The 30th Anniversary of the Baltic Way

On August 23, 2019, Lithuania, Latvia, and Estonia celebrated the 30th anniversary of the Baltic Way, which took place in 1989 as a peaceful protest against the Soviet regime. The Baltic Way was formulated as an unbroken human chain from Vilnius to Tallinn, and videos from that period show how multiple generations of people, from the elderly to the very young, organized themselves into a remarkable display of solidarity—it’s even more noteworthy when you consider how this movement happened before the internet. Back then, it was radio that played the greatest role in getting people out to show unity—a part of the commemoration in Vilnius’s Cathedral Square in 2019 involved a huge installation of period radios donated by Lithuanians.

We’re in the midst of a climate crisis, politicians are fanning the flames of racism and hatred, and it’s difficult to read the news without feeling like we’re all doomed. Only those who participated in the Baltic Way can say what they were feeling on that day, but ultimately the message for us in 2019 is one of hope. That is why people gathering together to remember this event is so important: if they had stayed apathetic, there might not have been the impetus for further actions that enabled Lithuania, Latvia, and Estonia to declare themselves independent countries. As a movement, the Baltic Way made international headlines and contributed to the collapse of the USSR.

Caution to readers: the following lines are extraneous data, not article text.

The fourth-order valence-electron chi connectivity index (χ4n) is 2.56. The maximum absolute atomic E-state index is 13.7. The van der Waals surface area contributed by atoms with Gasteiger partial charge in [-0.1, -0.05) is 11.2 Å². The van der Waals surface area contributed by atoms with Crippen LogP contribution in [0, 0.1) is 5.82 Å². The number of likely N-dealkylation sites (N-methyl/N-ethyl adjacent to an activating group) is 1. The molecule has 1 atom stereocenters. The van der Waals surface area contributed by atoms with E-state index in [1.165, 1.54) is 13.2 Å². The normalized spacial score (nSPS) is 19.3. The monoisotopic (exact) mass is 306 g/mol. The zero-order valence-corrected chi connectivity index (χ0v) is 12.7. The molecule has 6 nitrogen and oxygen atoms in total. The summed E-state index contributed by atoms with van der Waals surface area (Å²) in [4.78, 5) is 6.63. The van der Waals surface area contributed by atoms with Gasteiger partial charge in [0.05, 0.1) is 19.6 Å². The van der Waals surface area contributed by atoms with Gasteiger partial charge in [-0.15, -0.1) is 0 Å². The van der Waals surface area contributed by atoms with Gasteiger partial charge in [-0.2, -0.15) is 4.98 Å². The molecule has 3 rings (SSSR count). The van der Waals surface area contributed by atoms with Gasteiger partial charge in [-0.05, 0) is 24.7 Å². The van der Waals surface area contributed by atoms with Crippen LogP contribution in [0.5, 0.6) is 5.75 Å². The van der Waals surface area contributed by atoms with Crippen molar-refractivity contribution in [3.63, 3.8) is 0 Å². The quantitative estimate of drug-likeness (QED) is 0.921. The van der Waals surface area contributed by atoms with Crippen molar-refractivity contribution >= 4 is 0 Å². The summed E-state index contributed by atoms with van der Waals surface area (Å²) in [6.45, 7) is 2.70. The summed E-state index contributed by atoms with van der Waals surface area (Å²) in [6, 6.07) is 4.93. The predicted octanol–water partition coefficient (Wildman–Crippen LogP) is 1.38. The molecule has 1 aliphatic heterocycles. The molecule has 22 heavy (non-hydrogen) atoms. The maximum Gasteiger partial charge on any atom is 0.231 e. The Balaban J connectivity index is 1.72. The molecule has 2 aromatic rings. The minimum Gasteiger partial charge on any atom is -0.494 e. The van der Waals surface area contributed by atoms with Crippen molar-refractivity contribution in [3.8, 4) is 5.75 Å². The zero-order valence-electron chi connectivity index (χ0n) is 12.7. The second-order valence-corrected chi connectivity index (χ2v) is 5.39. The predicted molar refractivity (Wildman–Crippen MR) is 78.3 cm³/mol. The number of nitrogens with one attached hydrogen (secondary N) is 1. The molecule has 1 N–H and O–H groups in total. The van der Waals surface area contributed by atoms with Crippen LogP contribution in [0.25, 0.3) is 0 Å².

Installation of radios from 1989 for the 30th Anniversary of the Baltic Way in Vilnius

Installation of radios from 1989 for the 30th Anniversary of the Baltic Way in Vilnius

Inspiring doesn’t begin to describe the movement. The Baltic countries like to remind people that they are small nations, but in this case, they achieved something great, without violence, and with people power only. Of course, media coverage of the event was also an important aspect, something that the 30-mile-long human chain established in Hong Kong, inspired by the Baltic Way, benefited from. And peaceful protest has a deep impact. It’s more effective than violent protest—violent protests have a higher failure rate than non-violent ones. Another example, which helped to bring down the Berlin wall, is the Monday demonstrations that happened in East Germany between 1989 and 1991.

The Baltic Way is an aspect of Lithuanian, Latvian, and Estonian history that is sometimes overlooked in favor of these nations’ medieval history, but it’s integral to their characters today. Independence is relatively “new” in these nations and isn’t taken for granted. Lithuania was the first of the Soviet countries to declare independence, with other countries following its lead. This recent history is more than a fact in a textbook, and while the Baltic Way was not solely responsible for these countries being able to break away from the regime, it’s reflective of what people can do when they come together for a cause they believe in. It takes only a small percentage of people to unify in a way that results in progress.

Today, the Baltic states are countries that regularly occupy top travel destinations lists, make their mark in Europe through innovation and a strong start-up culture, and maintain a strong identity even as they become more Westernized. Though sometimes they chafe at the way they are still linked given that they sometimes try to disassociate themselves from their Soviet past, they still have the ability to come together when it counts, just as they did 30 years ago, whether it be to condemn Russia’s actions in Ukraine or celebrate achievements that set the course of history.